Another HIMSS conference has come and gone, and although Las Vegas doesn't seem like the optimal place for a health IT conference on paper—good God, I saw some strange stuff—there was as much buzz and craze as ever. (To this end, be sure to check out all of HCI's awesome wall-to-wall HIMSS coverage all in one spot right here). With that being said, here are my five biggest takeaways from this year's show before I go into health IT hibernation for a few days.
1) The "Pledge"—It sounds like a movie, but it's as real as ever. On HIMSS' opening evening, Department of Health and Human Services (HHS) Secretary Sylvia Matthews Burwell delivered big news to thousands of audience members, announcing a major federal initiative that has gathered together industry leaders to advance data-sharing, consumer access to healthcare data, and interoperability. The organizations that have signed onto these commitments, per HHS, include the companies that provide 90 percent of electronic health records (EHRs) to U.S. hospitals and the five largest private health systems in the country. This is a big deal on paper with a lot of huge names involved. It's the government's way of essentially saying to stakeholders, "Figure out how to work together to improve the flow of patient data from organization to organization, or you will be held accountable."
But, that leads us to the second part of this process—is there enough accountability tied to the pledge? Does it have enough teeth? I asked several big names in health IT throughout the week, and there were varying answers. Here are a few:
Marc Probst, vice president and CIO of Intermountain Healthcare, one of the provider organizations that signed the pledge, said the pledge isn't enough on its own, and many of the folks who signed it were already committed to these actions, making it more of a formality.
Former Office of the National Coordinator for Health Information Technology (ONC) policy director, Jodi Daniel, said, "It's just a promise. There isn't necessarily a hook other than public awareness and transparency about who has done what," adding that the pledge is both positive and limited.
Rasu Shrestha, M.D., chief innovation officer at UPMC (University of Pittsburgh Medical Center), said the key going forward is for vendors to be incentivized for opening their systems. He said it starts with provider customers and patients asking for access to data. "When there is enough of a demand, vendors will have to comply," Shrestha said. Providers choosing vendors that embrace open APIs (application program interfaces) and HL7's FHIR (Health Level Seven's Fast Healthcare Interoperability Resources) standard will move the needle, he said.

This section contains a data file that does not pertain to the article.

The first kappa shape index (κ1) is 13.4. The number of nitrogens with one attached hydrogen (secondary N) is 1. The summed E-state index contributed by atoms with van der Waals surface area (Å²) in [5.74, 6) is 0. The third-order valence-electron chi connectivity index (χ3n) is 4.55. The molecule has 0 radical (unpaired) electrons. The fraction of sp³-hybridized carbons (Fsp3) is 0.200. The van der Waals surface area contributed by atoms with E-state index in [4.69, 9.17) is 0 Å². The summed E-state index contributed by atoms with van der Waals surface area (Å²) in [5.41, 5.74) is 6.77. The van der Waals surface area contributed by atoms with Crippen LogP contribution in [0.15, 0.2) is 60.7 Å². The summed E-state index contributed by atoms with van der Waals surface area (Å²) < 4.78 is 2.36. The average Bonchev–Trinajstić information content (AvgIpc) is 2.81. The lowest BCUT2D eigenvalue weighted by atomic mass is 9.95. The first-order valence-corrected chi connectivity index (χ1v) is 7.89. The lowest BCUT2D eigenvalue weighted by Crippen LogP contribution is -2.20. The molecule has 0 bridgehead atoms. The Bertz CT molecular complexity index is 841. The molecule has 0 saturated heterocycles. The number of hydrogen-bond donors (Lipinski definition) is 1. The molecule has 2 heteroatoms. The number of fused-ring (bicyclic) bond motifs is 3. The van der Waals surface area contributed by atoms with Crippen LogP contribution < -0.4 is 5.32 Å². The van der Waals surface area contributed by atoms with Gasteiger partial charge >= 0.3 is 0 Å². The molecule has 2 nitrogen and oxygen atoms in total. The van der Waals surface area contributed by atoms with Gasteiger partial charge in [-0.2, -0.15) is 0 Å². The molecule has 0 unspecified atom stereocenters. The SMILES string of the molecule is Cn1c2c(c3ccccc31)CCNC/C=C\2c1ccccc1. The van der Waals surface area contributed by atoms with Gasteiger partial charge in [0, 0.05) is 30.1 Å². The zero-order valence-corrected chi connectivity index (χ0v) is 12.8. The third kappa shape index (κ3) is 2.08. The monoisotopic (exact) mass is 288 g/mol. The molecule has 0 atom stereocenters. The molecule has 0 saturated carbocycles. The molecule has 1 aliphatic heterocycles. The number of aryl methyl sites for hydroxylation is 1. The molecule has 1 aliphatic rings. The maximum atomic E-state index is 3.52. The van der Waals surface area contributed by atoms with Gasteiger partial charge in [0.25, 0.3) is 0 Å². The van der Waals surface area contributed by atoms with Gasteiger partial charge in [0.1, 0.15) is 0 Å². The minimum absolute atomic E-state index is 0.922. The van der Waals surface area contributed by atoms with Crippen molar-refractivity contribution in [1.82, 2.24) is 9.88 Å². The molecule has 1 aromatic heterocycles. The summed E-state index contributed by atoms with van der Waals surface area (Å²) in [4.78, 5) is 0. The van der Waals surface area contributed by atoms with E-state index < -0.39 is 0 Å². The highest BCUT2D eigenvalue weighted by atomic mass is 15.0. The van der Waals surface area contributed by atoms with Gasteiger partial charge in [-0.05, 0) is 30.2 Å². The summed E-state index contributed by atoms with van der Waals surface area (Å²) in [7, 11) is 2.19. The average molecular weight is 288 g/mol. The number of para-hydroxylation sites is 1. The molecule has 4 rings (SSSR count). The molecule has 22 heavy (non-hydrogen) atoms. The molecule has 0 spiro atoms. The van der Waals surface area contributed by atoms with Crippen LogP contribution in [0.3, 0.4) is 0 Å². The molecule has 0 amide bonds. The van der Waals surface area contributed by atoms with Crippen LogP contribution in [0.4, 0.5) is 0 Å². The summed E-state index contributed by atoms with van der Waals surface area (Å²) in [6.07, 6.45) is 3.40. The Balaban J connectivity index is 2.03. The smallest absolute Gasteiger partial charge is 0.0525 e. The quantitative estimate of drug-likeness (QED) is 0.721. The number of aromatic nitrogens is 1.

2) FHIR Cloud—There was much buzz circulating throughout the HIMSS show floor this week about the "FHIR Cloud," turning the phrase into a trending Twitter topic. I'm not positive anyone can even describe the FHIR Cloud, but at the very least, some cool images come to mind. Early in the week, ONC did launch an innovation strategy that includes two software app challenges with award prizes totaling $175,000 each: one focused on consumer use and one focused on provider use. Additionally, a competitive funding opportunity of up to $275,000 will support the development of an open resource to make it easier for developers to publish their apps and for providers to discover and compare them. The strategy will leverage the FHIR standard and the use of open standardized APIs. Indeed, FHIR was a hot (no pun intended) point of conversation at HIMSS16. But even as FHIR's expert architects admit, there are still plenty of challenges with it, and the standard alone will not solve healthcare's interoperability problems.